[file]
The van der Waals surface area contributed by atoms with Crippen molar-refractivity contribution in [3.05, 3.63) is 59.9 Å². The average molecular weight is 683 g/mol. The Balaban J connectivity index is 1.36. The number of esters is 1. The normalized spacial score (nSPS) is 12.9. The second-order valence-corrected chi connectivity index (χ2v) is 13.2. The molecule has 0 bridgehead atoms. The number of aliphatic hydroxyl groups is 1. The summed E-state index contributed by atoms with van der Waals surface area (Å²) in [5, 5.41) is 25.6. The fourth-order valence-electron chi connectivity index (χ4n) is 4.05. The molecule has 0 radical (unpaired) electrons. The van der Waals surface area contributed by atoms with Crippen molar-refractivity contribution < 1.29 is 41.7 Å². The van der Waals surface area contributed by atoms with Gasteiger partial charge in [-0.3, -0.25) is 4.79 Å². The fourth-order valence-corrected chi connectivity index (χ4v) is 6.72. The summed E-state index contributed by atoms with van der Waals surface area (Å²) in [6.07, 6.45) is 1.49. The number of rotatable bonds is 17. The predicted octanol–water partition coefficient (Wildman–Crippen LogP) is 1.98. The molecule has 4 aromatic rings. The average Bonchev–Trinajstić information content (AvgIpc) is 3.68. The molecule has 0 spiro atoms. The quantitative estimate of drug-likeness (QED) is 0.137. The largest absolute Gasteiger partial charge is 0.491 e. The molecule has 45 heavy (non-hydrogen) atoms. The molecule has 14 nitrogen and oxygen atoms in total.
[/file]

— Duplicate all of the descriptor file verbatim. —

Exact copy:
The van der Waals surface area contributed by atoms with Crippen molar-refractivity contribution in [3.05, 3.63) is 59.9 Å². The average molecular weight is 683 g/mol. The Balaban J connectivity index is 1.36. The number of esters is 1. The normalized spacial score (nSPS) is 12.9. The second-order valence-corrected chi connectivity index (χ2v) is 13.2. The molecule has 0 bridgehead atoms. The number of aliphatic hydroxyl groups is 1. The summed E-state index contributed by atoms with van der Waals surface area (Å²) in [5, 5.41) is 25.6. The fourth-order valence-electron chi connectivity index (χ4n) is 4.05. The molecule has 0 radical (unpaired) electrons. The van der Waals surface area contributed by atoms with Crippen molar-refractivity contribution < 1.29 is 41.7 Å². The van der Waals surface area contributed by atoms with Gasteiger partial charge in [-0.3, -0.25) is 4.79 Å². The fourth-order valence-corrected chi connectivity index (χ4v) is 6.72. The summed E-state index contributed by atoms with van der Waals surface area (Å²) in [6.07, 6.45) is 1.49. The number of rotatable bonds is 17. The predicted octanol–water partition coefficient (Wildman–Crippen LogP) is 1.98. The molecule has 4 aromatic rings. The average Bonchev–Trinajstić information content (AvgIpc) is 3.68. The molecule has 0 spiro atoms. The quantitative estimate of drug-likeness (QED) is 0.137. The largest absolute Gasteiger partial charge is 0.491 e. The molecule has 45 heavy (non-hydrogen) atoms. The molecule has 14 nitrogen and oxygen atoms in total.